Marijuana Legalization: Just As Colorado Legalizes It, a Stronger Version Gets Hot
Marijuana just became a little bit more legal in Colorado. Voters approved a constitutional amendment legalizing recreational use of marijuana last year. Governor John Hickenlooper signed this law into effect on Tuesday. The state allows adults over 21 to possess up to an ounce of the drug. Adults can grow up to six plants or buy pot in retail stores, which are slated to open in January.
This new law also made considerations for non-state-residents (they can purchase up to a quarter ounce at a time, and possess up to an ounce total) and edibles — food made with butter or oil that is infused with marijuana’s main active ingredient, tetra-hydra-cannibol, or THC.
However, a recent trend in cannabis usage has rendered this brand-new bill antiquated already. Marijuana concentrate, also known as “wax” or “dabbing oil,” is the product of an extraction of THC from the regular buds via isopropanol or some other proprietary mixture. In drinking terms: If buds are beer, and hash is liquor, marijuana concentrate is Everclear. Is it legal to procure concentrates up to one ounce, but that amount has the same THC content as a pound brick of buds.
For inexperienced users, usage of marijuana concentrate, or “dabbing,” poses a danger both literal and figurative. The sticky material does not burn properly in a joint or bong, and must be vaporized in a vaporizer or in a water pipe with a heat-absorbing “needle” that requires the heat of a blow-torch rather than a regular lighter. To the uninitiated, the dabbing procedure is most evocative of crack cocaine usage, and, will yield a high that is equally intimidating. The intoxication is so strong that most dabbers balk at the smoking the normal bud. “Flowers mean nothing to me,” a Vice reporter once heard his friend say.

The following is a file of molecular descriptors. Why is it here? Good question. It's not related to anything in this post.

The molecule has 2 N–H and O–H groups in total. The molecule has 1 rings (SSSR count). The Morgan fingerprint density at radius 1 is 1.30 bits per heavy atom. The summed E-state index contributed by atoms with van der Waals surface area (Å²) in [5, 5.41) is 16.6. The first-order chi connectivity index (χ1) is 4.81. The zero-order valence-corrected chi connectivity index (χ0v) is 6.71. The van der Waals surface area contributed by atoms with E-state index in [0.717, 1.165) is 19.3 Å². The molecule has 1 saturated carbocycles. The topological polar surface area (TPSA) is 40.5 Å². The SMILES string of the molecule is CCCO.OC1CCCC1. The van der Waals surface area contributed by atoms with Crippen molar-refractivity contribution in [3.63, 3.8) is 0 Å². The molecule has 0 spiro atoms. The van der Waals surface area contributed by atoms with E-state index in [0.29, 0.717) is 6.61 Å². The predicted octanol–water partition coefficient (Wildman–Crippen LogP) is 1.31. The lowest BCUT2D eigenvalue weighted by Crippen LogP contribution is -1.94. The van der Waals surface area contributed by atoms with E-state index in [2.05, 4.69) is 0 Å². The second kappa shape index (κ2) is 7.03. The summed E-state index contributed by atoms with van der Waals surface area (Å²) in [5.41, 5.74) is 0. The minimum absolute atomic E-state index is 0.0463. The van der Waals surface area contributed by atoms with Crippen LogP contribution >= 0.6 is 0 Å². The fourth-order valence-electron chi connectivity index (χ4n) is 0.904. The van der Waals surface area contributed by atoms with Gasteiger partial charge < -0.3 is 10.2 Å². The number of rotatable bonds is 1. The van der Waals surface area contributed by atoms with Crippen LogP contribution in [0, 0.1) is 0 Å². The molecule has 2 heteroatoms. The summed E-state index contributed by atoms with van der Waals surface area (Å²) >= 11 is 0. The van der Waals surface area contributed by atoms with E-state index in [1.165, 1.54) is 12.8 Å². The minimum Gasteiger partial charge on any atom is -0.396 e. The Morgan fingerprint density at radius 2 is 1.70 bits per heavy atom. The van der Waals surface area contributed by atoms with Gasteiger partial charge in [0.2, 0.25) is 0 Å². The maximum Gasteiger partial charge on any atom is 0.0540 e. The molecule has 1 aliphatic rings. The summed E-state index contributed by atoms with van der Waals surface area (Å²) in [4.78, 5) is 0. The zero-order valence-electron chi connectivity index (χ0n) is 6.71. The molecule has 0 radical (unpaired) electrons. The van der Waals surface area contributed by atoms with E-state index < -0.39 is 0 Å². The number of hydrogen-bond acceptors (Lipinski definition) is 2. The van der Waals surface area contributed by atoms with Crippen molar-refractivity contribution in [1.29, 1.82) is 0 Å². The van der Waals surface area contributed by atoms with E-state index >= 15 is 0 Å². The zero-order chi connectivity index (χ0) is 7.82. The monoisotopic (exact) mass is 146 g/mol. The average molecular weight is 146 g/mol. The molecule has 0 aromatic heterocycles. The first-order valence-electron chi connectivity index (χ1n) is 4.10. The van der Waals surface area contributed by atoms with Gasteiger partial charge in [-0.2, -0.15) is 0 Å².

The advent of dabbing may pose a negative juxtaposition to the end of marijuana prohibition in the states of Colorado and Washington. All it takes is one negative story about the newfangled drug to incense a populace that otherwise has grown increasingly tolerant of the drug.